When Jim James was asked what makes Newport Folk so special, he had a very different answer: “Chris Funk and myself just had the first annual Newport staring contest. It was unanimously a success. They’re already calling it the greatest success in the history of the festival. Jay Sweet said it moved the whole Dylan [going electric] thing down to #2.”
Deer Tick is a group whose stock has skyrocketed in the past three years, but they’re never far from their Providence, Rhode Island roots. Front man John McCauley hosted an afterhours concert featuring plenty of guests in addition to a solo acoustic set inside the fort. When asked how the Newport gig was different from other shows, he commented, “It’s the only time I have had my mom on stage to sing [“Margaritaville”]. She is a Parrot Head and a Tick Head. It’s a cool gig. It’s in my backyard. I love it. I feel at home.”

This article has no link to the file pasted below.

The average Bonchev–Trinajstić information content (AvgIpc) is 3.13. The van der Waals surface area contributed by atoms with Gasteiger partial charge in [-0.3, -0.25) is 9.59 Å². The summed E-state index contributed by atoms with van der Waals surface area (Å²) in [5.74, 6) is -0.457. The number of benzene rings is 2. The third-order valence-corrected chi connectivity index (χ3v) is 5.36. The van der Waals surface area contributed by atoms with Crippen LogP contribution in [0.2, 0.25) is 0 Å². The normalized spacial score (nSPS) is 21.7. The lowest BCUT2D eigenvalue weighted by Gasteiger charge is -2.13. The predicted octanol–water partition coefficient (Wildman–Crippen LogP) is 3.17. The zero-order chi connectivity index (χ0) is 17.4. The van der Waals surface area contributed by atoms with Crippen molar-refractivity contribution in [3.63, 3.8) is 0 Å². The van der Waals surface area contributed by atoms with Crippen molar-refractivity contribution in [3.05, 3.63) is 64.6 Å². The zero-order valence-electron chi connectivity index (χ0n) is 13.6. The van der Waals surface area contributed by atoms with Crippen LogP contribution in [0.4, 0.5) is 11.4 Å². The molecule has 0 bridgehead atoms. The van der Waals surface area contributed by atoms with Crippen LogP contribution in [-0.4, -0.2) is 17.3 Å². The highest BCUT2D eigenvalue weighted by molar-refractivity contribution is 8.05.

The festival’s main Fort Stage is outside the fort itself, with the stone walls behind the stage and the harbor at the back of the audience. On the opposite side of that wall, inside the fort, the Quad Stage has the same wall at its back, providing incredible acoustics and an open field within the fort with green grass, vendors and a ring of brick walls that never allows you to forget the uniqueness of the space. The tunnel going under the wall that separates the stages just might have the best acoustics in the entire park.
The Harbor Stage lies on the western side of Fort Adams’ perimeter, nestled between a few right angles in the outer wall with a majestic view of the harbor on the side. Paul Duskin has been the Harbor Stage manager for over a dozen years and he understands better than anyone how the space contributes to the experience. During Amanda Palmer’s performance, Duskin told JamBase, “The walls of the fort around us, it creates an intimacy that makes the audience and artists very comfortable with each other. It’s the feeling of being in a large room. You can see it right now [pointing to the stage]. It’s acoustic and visuals.” He added, “The attitude of the audience, they’re just so comfortable. The artists…they’re just thrilled, they love it. It’s just so intimate.”